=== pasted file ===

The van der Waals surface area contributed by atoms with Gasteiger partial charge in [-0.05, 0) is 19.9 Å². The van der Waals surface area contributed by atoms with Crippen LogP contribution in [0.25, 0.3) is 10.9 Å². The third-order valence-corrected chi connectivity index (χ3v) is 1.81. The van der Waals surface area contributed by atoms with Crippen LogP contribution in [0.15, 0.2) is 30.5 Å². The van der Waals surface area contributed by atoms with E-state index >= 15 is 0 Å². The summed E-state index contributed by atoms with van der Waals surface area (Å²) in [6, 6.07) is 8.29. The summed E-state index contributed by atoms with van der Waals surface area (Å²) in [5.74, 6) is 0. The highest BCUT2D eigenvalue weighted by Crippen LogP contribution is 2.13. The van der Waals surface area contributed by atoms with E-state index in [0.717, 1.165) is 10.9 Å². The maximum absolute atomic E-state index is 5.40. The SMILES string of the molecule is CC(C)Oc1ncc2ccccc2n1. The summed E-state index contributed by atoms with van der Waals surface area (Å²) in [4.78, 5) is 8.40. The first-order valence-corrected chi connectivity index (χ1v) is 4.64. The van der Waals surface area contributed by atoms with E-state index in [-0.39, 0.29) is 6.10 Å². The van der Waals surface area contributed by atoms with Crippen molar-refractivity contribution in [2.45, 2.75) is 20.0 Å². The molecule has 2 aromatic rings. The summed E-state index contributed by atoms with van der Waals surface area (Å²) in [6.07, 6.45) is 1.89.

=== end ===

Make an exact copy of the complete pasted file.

The van der Waals surface area contributed by atoms with Gasteiger partial charge in [-0.05, 0) is 19.9 Å². The van der Waals surface area contributed by atoms with Crippen LogP contribution in [0.25, 0.3) is 10.9 Å². The third-order valence-corrected chi connectivity index (χ3v) is 1.81. The van der Waals surface area contributed by atoms with Crippen LogP contribution in [0.15, 0.2) is 30.5 Å². The van der Waals surface area contributed by atoms with E-state index >= 15 is 0 Å². The summed E-state index contributed by atoms with van der Waals surface area (Å²) in [6, 6.07) is 8.29. The summed E-state index contributed by atoms with van der Waals surface area (Å²) in [5.74, 6) is 0. The highest BCUT2D eigenvalue weighted by Crippen LogP contribution is 2.13. The van der Waals surface area contributed by atoms with E-state index in [0.717, 1.165) is 10.9 Å². The maximum absolute atomic E-state index is 5.40. The SMILES string of the molecule is CC(C)Oc1ncc2ccccc2n1. The summed E-state index contributed by atoms with van der Waals surface area (Å²) in [4.78, 5) is 8.40. The first-order valence-corrected chi connectivity index (χ1v) is 4.64. The van der Waals surface area contributed by atoms with E-state index in [-0.39, 0.29) is 6.10 Å². The van der Waals surface area contributed by atoms with Crippen molar-refractivity contribution in [2.45, 2.75) is 20.0 Å². The molecule has 2 aromatic rings. The summed E-state index contributed by atoms with van der Waals surface area (Å²) in [6.07, 6.45) is 1.89.